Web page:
The Toronto District School Board (TDSB) is gearing up for Liberation75, which is billed as a “global gathering of Holocaust survivors, descendants, educators and friends,” to take place at the Metro Toronto Convention Centre from May 31 to June 2.
As a participating sponsor of Liberation75, the TDSB’s Jewish heritage committee “is committed to Holocaust and genocide prevention education over the next school year and beyond,” reads a TDSB press release.
Things will kick off on Jan. 27, International Holocaust Remembrance Day, with the “One Book Event” that will feature Hana’s Suitcase, the award-winning true story of Hana Brady, a young Jewish girl from Czechoslovakia who was murdered at Auschwitz, along with most of her family.
In partnership with Indigo Books and Music and Second Story Press, all of the nearly 18,000 Grade 6 students across the TDSB will receive a copy of Hana’s Suitcase. The book “is an excellent resource for introducing children to the Holocaust,” the board says. It is Canada’s most awarded children’s book, has been translated into more than 40 languages, was turned into a stage play and is the subject of a prize-winning radio documentary and feature-length documentary film.
The launch will take place at 10 a.m. at TDSB headquarters (5050 Yonge St.) on Jan. 27, which also marks the 75th anniversary of the liberation of Auschwitz. The event will feature Indigo founder and CEO Heather Reisman and Lara Hana Brady, Hana Brady’s niece and the keeper of family artifacts, including some that belonged to Hana. It will be streamed live to all Grade 6 classes across the system. Mayor John Tory is also expected to attend.
TDSB students in Grade 6 are also invited to submit individual or group art projects to showcase what they learned from reading Hana’s Suitcase. Students may submit poems, short stories, songs, sculptures, paintings, a suitcase filled with artifacts or letters written to Hana Brady or the book’s author, Karen Levine. Selected projects will be displayed during Jewish Heritage Month in May and during Liberation75.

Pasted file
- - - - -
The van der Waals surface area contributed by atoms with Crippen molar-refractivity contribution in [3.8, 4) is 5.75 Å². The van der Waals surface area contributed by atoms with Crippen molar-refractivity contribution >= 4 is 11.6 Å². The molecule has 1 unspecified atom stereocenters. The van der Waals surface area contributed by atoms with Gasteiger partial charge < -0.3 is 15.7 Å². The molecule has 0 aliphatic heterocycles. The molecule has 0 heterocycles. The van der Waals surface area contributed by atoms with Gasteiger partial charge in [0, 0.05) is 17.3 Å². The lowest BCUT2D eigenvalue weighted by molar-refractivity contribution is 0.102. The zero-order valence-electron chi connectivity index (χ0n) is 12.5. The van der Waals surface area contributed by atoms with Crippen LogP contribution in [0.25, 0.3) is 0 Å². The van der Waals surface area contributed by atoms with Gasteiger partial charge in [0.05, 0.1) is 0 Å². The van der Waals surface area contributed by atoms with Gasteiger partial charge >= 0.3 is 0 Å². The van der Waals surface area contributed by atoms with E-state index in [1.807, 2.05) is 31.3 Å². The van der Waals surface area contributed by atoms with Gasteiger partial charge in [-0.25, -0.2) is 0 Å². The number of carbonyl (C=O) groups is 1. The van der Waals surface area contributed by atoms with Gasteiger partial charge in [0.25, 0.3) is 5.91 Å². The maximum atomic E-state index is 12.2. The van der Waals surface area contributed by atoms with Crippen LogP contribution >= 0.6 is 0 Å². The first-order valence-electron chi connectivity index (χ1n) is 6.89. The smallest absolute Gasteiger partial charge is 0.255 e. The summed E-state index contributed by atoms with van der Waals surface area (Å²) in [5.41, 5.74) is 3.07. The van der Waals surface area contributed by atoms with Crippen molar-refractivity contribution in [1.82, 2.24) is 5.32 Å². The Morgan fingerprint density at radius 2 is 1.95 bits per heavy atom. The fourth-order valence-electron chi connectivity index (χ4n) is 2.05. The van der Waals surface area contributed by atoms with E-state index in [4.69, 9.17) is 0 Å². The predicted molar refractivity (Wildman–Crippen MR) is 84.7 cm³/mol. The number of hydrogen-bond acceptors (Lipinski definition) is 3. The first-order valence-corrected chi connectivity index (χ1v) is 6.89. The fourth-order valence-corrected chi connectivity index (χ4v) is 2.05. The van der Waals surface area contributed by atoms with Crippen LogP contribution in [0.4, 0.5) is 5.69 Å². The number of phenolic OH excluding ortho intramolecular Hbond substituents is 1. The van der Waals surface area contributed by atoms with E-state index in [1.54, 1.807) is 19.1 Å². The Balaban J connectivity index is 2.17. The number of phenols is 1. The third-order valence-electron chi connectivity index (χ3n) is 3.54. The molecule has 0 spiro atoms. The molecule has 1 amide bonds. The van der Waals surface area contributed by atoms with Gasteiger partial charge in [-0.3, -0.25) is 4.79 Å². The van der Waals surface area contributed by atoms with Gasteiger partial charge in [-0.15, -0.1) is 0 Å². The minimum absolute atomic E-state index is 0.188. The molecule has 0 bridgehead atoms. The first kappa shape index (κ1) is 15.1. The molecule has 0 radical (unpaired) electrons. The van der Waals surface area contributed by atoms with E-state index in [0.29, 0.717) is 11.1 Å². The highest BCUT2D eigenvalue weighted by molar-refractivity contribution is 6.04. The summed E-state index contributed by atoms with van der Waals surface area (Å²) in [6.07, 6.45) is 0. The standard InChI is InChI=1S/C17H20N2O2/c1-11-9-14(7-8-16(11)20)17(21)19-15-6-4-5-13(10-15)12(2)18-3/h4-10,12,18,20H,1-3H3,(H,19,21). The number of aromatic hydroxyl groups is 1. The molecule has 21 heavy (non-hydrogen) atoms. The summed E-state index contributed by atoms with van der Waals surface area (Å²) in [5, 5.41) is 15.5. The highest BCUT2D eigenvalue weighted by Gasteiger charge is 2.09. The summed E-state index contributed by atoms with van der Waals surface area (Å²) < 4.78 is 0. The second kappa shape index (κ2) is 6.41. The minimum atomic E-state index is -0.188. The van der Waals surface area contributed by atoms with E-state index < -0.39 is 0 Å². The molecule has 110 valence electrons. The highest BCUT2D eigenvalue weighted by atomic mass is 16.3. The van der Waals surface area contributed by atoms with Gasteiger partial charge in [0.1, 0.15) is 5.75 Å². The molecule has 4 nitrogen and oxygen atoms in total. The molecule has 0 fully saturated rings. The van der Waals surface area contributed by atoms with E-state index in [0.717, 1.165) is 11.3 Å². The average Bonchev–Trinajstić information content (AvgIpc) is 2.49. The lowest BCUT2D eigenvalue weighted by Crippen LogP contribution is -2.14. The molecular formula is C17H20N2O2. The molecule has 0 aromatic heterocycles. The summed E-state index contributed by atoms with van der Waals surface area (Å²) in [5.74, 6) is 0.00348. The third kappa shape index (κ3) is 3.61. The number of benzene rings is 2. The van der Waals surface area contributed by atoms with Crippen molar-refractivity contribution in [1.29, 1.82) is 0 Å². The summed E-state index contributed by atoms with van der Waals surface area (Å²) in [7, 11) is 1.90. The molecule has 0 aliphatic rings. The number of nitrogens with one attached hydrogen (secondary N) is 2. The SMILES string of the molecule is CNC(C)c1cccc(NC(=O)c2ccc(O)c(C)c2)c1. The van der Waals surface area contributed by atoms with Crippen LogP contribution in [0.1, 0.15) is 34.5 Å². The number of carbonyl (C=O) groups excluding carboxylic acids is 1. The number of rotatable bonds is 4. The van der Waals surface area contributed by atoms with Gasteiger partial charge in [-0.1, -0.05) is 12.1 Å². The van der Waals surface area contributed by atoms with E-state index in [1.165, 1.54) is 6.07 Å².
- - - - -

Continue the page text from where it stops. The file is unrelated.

The TDSB’s 110 high schools will experience The Last Goodbye, an award-winning, virtual-reality film that transports viewers inside the Nazi death camp Majdanek in Poland with Toronto survivor Pinchas Gutter, the only member of his family of four who survived the Holocaust. Since its 2017 debut at the Tribeca Film Festival, this 17-minute film, produced in association with the University of Southern California’s Shoah Foundation, has achieved critical acclaim and won numerous awards.
It will be housed at Oakwood Collegiate Institute from February until May and will bring thousands of Grade 10 students, and some in the Grade 11 genocide course, there on field trips to participate in the experience. Students will also be provided a copy of Gutter’s memoir, Memories in Focus.
Finally, the TDSB has launched a Holocaust and Genocide Prevention Education website for teachers that highlights a selection of French and English Holocaust and genocide prevention educational resources curated by the Jewish heritage committee. It includes material selected from FAST (Fighting Anti-Semitism Together) and the Vancouver Holocaust Education Centre.
The lessons touch on learning about prejudice, human rights and social justice, with the intention of helping students in grades 9 to 12 learn to speak out and make a difference.
Resources for teaching tolerance and kindness in primary grades are also on the website, along with materials and programs for other Jewish heritage committee initiatives.
In addition, the Jewish heritage committee, which is comprised of about 70 staff members, is working with other TDSB heritage committees on joint projects throughout the year to provide more Holocaust and genocide prevention learning opportunities for students.